‘Killer in Question’: Who is Bennie Hall? Episode 4 of ID show delves into 1997 murder case of …

The fourth and final episode of Investigation Discovery will air on Sunday, November 22. The miniseries’ aim was to take viewers through critical crime scenes, key questioning and newfound evidence, with each episode telling both sides of the story. The last three episodes — ‘The Hunted’, ‘The Girl in the Lake’ and ‘The Man with the Rabbit’s Foot’ — all revisited crime cases from the past. The first episode featured the 1990 case of hunters Doug Estes and Jim Bennett.

Episode 2, ‘The Girl in the Lake’, delved into the 1987 case of 11-year-old Teresa McAbee, whose body was found face down in a lake and the local rookie cop named James Duckett was the alleged culprit, who was given a death sentence. And the last episode, ‘The Man with the Rabbit’s Foot’, revisited the 1997 case where three bodies are found in the walk-in refrigerator of a store in Lake Charles, Louisiana.

The new episode, titled ‘The Bingo Queen’, looks back at the 1997 murder of Olga Parlante, known to all her friends as Bingo Queen. Fifteen years later, detectives feed unidentified palm prints from the crime scene into a new advanced computer database. The prints match Bennie Hall, a burglar who is already in prison. Using this new evidence, Hall is convicted of Olga Parlante’s murder and is sentenced to life in prison two decades after Olga’s death.

Here’s how the case unfolded

According to a 2018 Sun-Sentinel report, 71-year-old Parlante lived alone. She was happy with her bingo nights at the Seminole Casino near Hollywood, where she was known as the ‘Bingo Queen’. However, in March 1997, one morning, when her granddaughter, Angelina Nihoff, stopped by her home for breakfast, she found her grandmother beaten and strangled to death inside her apartment. The report states that a bloody rag was stuffed in her mouth. The apartment had been robbed. A 20-inch television, an AM/FM cassette radio, a mantle clock and cash had been stolen. The granddaughter called 911. Later, in a recording played for jurors, Nihoff’s words were barely understandable. “She’s gone,” she yelled at the dispatcher. The latter tried to instruct Nihoff through CPR, but Nihoff already knew it was too late. The body was already cold, she said. There were bugs on her grandmother.

Olga had left behind a large family that included nine children, 23 grandchildren and 12 great-grandchildren, according to a 2012 The Palm Beach Post report. The same report states, that in 2012, Broward Sheriff’s Office (BSO) had made a breakthrough in the case and identified the alleged killer as Bennie Hall. At that time, Hall was serving a prison sentence for an unrelated case in Martin County. It was reported that he was going to face one charge of first-degree murder, and at that time BSO believed that Hall may not have acted alone.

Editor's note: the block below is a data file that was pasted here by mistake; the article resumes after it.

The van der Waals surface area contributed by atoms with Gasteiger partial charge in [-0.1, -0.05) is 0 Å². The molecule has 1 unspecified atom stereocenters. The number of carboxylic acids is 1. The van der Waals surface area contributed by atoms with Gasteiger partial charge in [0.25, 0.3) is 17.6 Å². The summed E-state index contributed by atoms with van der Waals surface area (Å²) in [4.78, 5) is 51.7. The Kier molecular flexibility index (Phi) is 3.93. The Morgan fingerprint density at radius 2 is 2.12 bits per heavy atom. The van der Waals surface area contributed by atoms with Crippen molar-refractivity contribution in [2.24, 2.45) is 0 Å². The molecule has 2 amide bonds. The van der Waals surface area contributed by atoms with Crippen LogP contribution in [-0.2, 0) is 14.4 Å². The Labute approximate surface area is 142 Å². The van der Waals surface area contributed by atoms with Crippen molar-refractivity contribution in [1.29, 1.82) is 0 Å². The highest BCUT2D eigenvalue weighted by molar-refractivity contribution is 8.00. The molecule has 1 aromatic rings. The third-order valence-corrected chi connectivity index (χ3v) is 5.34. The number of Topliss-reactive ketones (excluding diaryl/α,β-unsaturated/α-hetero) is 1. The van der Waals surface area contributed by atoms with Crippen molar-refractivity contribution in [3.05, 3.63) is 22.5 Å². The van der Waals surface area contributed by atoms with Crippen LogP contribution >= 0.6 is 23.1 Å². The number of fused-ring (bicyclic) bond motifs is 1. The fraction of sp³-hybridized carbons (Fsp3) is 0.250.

Another 2012 CBS Miami report stated, for years, Det Frank Ilarraza had worked the case but eventually it went cold. But later, Ilarraza requested BSO’s Crime Lab to reevaluate evidence from the homicide scene. Even though palm prints were collected in 1997, technology at the time didn’t allow them to be compared to other prints in a nationwide database. Later, Ilarraza was informed that Hall’s palm prints were allegedly found on Olga’s bedroom wall and on a receipt that had been dumped from her purse onto the apartment floor. His fingerprints matched those which were taken from a small dresser drawer that had been emptied on the bed, on another receipt and on a business card, said BSO.

Olga’s son spoke to CBS4’s Peter D’Oench at that time and said, “It’s been 15 years, Peter, and we all have been waiting for this day. It has devastated all of our lives, all of us in the family,” said Mark Parlante. “For someone to go in there and do that to my mom like they did is just unacceptable and the person that they have in custody is going to get what he deserves and we are going to get our justice. My mom was a very loving person, she loved her grandchildren. It’s just been hard on everybody over the years. I’m out of words.”

The report also said that Hall has a history of arrests for alleged burglary and robbery during which his victims were elderly people he beat during the crimes. Five days after Olga’s homicide, he was arrested in Miami-Dade for alleged possession of cocaine, according to BSO.

Another 2018 Sun-Sentinel report states that Hall was sentenced to life in prison for Olga’s murder. That time, Mark turned to Hall and had said, “If you ask for God’s forgiveness, maybe one day I can forgive you too. But today I cannot.” Defense lawyers Tamara Curtis and Joseph Burke did not speak. During that time, Circuit Judge Bernard Bober was bound by law to sentence Hall to life in prison for first-degree murder. However, Hall insisted that he was wrongly convicted. “The last thing I would do is take another person’s life,” he said. “Of all the crimes I have committed, the one thing I have never done is take a person’s life.”

The new episode of ‘Killer in Question’ will premiere on Sunday, November 22, at 9 pm ET on Investigation Discovery.

These remarks were made by a third-person and individual organizations, MEAWW cannot confirm them independently nor does it support these claims and the respective references are linked in the article.

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